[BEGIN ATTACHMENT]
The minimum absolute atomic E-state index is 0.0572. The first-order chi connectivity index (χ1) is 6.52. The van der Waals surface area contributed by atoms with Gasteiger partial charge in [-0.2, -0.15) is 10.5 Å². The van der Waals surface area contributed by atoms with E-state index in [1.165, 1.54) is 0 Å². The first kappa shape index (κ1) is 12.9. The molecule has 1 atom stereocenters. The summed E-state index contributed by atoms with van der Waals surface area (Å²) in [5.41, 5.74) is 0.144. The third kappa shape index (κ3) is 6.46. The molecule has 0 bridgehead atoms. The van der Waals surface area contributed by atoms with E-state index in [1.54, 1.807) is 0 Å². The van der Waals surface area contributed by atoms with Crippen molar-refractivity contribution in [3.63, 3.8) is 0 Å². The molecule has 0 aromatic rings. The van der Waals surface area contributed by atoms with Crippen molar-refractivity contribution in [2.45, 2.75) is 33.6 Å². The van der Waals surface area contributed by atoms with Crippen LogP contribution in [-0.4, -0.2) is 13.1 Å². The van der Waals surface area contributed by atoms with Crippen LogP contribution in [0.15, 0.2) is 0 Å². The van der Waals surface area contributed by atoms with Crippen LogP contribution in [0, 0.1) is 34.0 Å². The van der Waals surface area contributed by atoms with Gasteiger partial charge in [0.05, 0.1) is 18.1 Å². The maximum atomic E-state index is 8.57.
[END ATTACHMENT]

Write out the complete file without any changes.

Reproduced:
The minimum absolute atomic E-state index is 0.0572. The first-order chi connectivity index (χ1) is 6.52. The van der Waals surface area contributed by atoms with Gasteiger partial charge in [-0.2, -0.15) is 10.5 Å². The van der Waals surface area contributed by atoms with E-state index in [1.165, 1.54) is 0 Å². The first kappa shape index (κ1) is 12.9. The molecule has 1 atom stereocenters. The summed E-state index contributed by atoms with van der Waals surface area (Å²) in [5.41, 5.74) is 0.144. The third kappa shape index (κ3) is 6.46. The molecule has 0 bridgehead atoms. The van der Waals surface area contributed by atoms with E-state index in [1.54, 1.807) is 0 Å². The van der Waals surface area contributed by atoms with Crippen molar-refractivity contribution in [3.63, 3.8) is 0 Å². The molecule has 0 aromatic rings. The van der Waals surface area contributed by atoms with Crippen molar-refractivity contribution in [2.45, 2.75) is 33.6 Å². The van der Waals surface area contributed by atoms with Crippen LogP contribution in [-0.4, -0.2) is 13.1 Å². The van der Waals surface area contributed by atoms with Crippen LogP contribution in [0.15, 0.2) is 0 Å². The van der Waals surface area contributed by atoms with Crippen LogP contribution in [0, 0.1) is 34.0 Å². The van der Waals surface area contributed by atoms with Gasteiger partial charge in [0.05, 0.1) is 18.1 Å². The maximum atomic E-state index is 8.57.